Not by Faith Alone: The Neonomianism of Richard Baxter -- By: Michael G. Brown
PRJ 3:1 (January 2011) p. 133
Not by Faith Alone:
The Neonomianism of Richard Baxter
During its so-called Counter-Reformation of the mid-sixteenth century, Rome sharply criticized the Protestant doctrine of justification for being a teaching that inevitably led to antinomianism, that is, a belief that rejects the moral law of God as the rule of life for believers in the new covenant.1 Understanding Protestants to teach that good works are an evidence but not the ground or instrument of one’s justification and that a sinner is justified “by the sole imputation of the justice of Christ” apart from all good works, Rome declared in its Council of Trent (1546) that anyone teaching such things was anathema.2 Their concern was that such a doctrine would result in moral laxity. Protestants, on the other hand, insisted that Rome’s fears were unfounded. As they codified their doctrine in confessions and catechisms, they contended that it did not make Christians careless and profane, for, as the Heidelberg Catechism (1563) states, “it is impossible that those who are implanted into Christ by true faith should not bring forth fruits of thankfulness.”3
Rome’s denouncement of the Protestant doctrine of justification continued into the seventeenth century, spearheaded by Catholic apologists such as the Jesuit Robert Bellarmine (1542-1621). Yet, Rome was not the only critic of this doctrine. Arminians, such as Hugo Grotius (1583-1645) and Socinians, such as Jonas Schlichtingius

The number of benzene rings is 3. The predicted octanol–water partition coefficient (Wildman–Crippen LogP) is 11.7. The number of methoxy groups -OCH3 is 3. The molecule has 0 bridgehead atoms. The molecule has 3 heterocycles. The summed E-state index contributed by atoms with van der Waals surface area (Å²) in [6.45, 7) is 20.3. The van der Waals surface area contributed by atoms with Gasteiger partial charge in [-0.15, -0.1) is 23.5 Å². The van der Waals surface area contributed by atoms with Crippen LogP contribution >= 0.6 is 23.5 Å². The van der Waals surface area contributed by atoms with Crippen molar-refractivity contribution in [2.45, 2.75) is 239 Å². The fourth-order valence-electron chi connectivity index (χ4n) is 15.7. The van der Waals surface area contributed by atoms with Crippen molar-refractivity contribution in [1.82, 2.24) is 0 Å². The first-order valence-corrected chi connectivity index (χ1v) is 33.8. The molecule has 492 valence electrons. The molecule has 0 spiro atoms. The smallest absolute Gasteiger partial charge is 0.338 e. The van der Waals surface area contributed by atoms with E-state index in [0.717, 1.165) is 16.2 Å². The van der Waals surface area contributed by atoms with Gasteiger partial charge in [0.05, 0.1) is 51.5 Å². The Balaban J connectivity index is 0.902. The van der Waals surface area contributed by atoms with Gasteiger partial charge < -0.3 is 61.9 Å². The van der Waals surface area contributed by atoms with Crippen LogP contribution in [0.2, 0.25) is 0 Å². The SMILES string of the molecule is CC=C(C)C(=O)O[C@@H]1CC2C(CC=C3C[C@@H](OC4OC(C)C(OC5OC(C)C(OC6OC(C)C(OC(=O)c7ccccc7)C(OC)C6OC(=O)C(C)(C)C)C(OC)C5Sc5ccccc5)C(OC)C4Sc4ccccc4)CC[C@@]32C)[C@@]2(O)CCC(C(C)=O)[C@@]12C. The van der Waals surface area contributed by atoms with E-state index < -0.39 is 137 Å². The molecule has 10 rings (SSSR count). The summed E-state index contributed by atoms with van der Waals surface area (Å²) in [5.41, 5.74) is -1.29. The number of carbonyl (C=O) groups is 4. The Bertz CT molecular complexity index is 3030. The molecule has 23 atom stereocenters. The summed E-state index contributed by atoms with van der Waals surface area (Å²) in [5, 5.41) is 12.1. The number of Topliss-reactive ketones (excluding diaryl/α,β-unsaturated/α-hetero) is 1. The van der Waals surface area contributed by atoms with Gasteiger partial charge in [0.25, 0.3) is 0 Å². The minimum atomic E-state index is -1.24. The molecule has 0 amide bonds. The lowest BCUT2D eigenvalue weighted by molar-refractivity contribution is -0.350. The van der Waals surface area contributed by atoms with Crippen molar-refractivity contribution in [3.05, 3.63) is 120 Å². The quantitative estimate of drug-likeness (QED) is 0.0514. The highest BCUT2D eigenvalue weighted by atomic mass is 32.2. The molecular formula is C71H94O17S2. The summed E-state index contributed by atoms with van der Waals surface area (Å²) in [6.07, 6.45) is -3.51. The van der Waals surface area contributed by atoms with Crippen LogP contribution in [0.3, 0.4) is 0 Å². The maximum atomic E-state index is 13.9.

PRJ 3:1 (January 2011) p. 134
(1592-1661), opposed it as well.4 For the heirs of Calvin, a defense of the Protestant doctrine of justification became significantly more complex than it had been for the early Reformers.5 Moreover, there arose an internal challenge for the Reformed orthodox, particularly those in Britain, in the teachings of Richard Baxter (1615-1691), a minister in Kidderminster, England, who sought to revise the Protestant doctrine of justification.
In recent decades, scholars have assessed Baxter’s treatment of justification and come to different conclusions as to what Baxter taught. C. Fitzsimons Allison, for example, has argued that Baxter’s doctrine of justification is difficult to distinguish from that of the Council of Trent.6 Hans Boersma, on the other hand, has sought to exonerate Baxter of these charges and claims that Allison makes “an unfair criticism, based on a misunderst...
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